East Hartford officials proactive about medical marijuana facilities
By Corey AmEnde - Staff Writer
East Hartford - posted Fri., Aug. 30, 2013
The Planning and Zoning Commission met Wednesday, Aug. 28, with three representatives from a group pursuing the possibility of establishing a medical marijuana facility in East Hartford. The information session lasted nearly an hour and was part of a workshop meeting that was held at Town Hall.
P & Z Chair Anthony Kayser said the purpose of the meeting was to have “a discussion on the viability and the feasibility of writing into our regulations information regarding where these might be located and/or how they might be regulated.” Kayser added that currently East Hartford, like most other towns, does not have regulations for medical marijuana facilities.
Development Director Eileen Buckheit said the group first approached the town in July about building a medical marijuana facility. Buckheit said the group is looking at a vacant industrial building at 88 Long Hill St., right next to the golf course.
“If we are welcome in East Hartford, and we have a landlord that is welcoming, then this would be a very serious consideration for us to be part of the community,” said Kevin Murphy, one of three representatives of the interested group who attended the meeting.
Murphy said he is part of a group that collectively is probably one of the largest producers of medical marijuana in New England. In Maine alone, a group that Murphy is part of “essentially controls four of eight dispensaries.”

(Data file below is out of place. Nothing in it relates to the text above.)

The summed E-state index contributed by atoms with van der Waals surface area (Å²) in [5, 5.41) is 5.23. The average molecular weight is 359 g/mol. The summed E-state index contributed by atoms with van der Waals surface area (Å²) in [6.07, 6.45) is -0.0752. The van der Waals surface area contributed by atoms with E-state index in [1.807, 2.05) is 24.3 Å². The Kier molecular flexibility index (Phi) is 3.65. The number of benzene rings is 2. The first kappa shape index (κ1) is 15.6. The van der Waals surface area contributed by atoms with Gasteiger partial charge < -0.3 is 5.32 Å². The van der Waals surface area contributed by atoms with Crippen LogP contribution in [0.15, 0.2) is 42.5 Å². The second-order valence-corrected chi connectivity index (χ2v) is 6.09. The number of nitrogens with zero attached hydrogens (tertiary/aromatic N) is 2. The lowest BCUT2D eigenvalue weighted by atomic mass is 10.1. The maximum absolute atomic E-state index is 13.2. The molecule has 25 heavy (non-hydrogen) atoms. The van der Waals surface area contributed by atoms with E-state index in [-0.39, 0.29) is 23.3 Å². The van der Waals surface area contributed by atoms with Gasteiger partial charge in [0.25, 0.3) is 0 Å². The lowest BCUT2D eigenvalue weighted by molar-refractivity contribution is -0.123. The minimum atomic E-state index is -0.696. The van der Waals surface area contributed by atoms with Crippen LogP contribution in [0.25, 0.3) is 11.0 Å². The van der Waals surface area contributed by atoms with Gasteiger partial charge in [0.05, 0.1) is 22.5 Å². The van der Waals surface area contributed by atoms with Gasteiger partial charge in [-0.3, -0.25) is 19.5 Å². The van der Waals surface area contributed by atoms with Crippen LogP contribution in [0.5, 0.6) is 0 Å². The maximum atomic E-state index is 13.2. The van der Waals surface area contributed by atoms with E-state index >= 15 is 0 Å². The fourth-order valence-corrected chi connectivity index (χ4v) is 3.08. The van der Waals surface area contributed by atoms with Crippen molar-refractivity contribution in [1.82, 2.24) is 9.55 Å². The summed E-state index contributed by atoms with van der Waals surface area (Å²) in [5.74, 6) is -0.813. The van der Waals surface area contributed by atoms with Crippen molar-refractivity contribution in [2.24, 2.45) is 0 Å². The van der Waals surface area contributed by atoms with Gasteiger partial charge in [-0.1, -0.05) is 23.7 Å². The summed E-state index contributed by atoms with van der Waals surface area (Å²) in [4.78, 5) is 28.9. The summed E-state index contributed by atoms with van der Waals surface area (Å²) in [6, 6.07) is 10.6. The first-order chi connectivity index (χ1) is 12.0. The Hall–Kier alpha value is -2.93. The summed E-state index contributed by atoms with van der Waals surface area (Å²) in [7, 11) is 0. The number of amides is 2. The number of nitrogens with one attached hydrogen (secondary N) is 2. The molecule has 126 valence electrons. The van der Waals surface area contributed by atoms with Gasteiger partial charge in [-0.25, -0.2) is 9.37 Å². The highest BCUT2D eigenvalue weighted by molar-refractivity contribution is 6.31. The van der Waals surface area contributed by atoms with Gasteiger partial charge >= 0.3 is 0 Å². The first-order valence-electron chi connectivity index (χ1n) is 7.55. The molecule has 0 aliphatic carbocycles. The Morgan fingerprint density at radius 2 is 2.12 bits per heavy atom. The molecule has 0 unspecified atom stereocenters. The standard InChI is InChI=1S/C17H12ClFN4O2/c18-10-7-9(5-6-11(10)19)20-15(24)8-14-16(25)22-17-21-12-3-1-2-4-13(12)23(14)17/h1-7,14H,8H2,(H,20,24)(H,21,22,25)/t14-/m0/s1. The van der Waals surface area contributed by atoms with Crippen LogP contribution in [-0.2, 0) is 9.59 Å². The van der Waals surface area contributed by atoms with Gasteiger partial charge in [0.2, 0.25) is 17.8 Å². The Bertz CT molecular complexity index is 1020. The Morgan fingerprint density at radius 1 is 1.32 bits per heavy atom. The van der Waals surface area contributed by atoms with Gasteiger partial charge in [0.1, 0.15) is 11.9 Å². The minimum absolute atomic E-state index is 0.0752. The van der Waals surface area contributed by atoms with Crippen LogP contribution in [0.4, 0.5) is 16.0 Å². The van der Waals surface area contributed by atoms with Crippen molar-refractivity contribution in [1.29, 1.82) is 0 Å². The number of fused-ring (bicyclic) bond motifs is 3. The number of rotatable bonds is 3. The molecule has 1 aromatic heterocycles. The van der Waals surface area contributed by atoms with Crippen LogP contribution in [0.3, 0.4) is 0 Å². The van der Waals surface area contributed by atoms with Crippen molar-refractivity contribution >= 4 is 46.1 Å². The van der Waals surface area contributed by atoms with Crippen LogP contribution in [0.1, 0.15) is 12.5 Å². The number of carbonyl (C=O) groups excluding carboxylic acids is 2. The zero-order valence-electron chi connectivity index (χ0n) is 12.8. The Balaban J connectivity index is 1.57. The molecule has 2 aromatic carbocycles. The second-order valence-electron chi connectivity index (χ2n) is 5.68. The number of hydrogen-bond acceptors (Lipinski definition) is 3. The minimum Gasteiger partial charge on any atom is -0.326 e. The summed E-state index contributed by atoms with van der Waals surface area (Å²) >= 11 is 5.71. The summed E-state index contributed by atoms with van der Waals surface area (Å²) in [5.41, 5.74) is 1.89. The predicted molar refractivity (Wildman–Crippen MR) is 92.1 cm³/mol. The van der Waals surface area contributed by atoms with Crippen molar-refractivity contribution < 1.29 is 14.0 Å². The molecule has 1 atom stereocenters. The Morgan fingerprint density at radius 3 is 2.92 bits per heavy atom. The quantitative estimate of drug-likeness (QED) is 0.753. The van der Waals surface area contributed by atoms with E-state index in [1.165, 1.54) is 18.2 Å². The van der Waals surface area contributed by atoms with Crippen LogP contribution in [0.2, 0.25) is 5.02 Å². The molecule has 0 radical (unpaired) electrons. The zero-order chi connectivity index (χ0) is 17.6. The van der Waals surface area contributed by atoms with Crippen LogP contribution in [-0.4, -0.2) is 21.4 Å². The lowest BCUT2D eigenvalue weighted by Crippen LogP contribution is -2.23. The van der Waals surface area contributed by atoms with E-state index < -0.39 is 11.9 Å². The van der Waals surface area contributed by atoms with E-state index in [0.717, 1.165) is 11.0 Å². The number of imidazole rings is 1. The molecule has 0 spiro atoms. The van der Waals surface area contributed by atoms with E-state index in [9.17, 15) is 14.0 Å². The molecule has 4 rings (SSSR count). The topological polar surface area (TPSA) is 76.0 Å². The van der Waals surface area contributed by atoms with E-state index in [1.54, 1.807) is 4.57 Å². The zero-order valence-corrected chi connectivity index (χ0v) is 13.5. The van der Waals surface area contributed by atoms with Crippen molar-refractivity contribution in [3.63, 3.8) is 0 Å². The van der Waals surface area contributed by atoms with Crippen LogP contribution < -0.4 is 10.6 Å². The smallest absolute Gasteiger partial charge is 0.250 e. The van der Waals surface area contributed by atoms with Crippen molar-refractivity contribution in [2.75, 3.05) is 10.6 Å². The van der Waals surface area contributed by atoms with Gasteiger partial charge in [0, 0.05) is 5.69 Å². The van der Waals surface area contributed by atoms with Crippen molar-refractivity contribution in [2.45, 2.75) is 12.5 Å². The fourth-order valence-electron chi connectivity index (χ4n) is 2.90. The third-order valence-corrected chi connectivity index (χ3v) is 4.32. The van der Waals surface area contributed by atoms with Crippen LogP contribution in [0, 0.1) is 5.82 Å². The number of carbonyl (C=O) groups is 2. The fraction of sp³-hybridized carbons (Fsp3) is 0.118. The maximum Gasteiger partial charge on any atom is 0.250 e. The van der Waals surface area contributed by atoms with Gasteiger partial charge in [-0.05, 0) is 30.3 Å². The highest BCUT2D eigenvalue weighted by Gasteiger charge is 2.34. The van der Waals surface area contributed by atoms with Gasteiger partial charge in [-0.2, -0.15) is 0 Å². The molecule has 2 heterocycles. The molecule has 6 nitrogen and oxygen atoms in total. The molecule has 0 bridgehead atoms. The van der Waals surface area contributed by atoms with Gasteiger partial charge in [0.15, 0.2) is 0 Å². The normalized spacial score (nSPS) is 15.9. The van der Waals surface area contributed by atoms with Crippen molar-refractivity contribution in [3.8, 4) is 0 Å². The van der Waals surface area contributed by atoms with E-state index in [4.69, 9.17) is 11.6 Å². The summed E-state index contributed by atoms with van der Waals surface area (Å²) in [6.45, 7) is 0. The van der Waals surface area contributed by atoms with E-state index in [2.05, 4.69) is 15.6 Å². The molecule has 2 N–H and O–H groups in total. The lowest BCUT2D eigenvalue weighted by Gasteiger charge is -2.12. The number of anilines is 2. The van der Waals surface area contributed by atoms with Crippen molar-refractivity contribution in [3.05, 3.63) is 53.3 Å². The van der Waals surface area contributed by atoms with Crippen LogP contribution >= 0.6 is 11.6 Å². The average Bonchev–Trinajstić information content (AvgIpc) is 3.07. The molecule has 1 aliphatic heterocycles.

Former East Hartford resident Thomas Nicholas said the commissioner of the Department of Consumer Protection will award anywhere from three to 10 licenses for medical marijuana production facilities in the state. There is a separate license for dispensaries. Nicholas said his group plans on applying for licenses for “several dispensaries, as well, in certain areas of the state.”
Nicholas estimated that a medical marijuana production facility in East Hartford could create between 100 and 200 full-time jobs.
Planning and Zoning Commission member Travis Simpson pointed out that although the state regulations don’t specifically prohibit production facilities and dispensaries to be in separate locations, the town should consider establishing regulations to distance the two facilities. “I do think that’s one area where we should probably go a little above and beyond,” said Simpson.
Another concern brought up by the commission was that of security. “Security will be paramount for us,” responded Murphy. Nicholas added that the state requires 24/7 video monitoring attached to manned alarmed systems everywhere.
The commission also addressed potential issues of odor and noise from the production facility and what the appropriate distance should be between medical marijuana production facilities and areas such as schools, houses of worship and daycares. Kayser said the commission will mirror the same distance regulations that are currently in place for liquor sales.
Town planner Michael Dayton intends to take the feedback from the session and meet with the town attorney to make any needed adjustments to the proposed regulations for medical marijuana facilities before presenting them at the next Planning and Zoning Commission meeting scheduled for Sept. 11.
“The commission has to adopt the regulations, and it’s up to the applicant to file a plan,” said Buckheit.
Nicholas said the group is also looking at an industrial park in East Windsor as another potential site for a medical marijuana facility.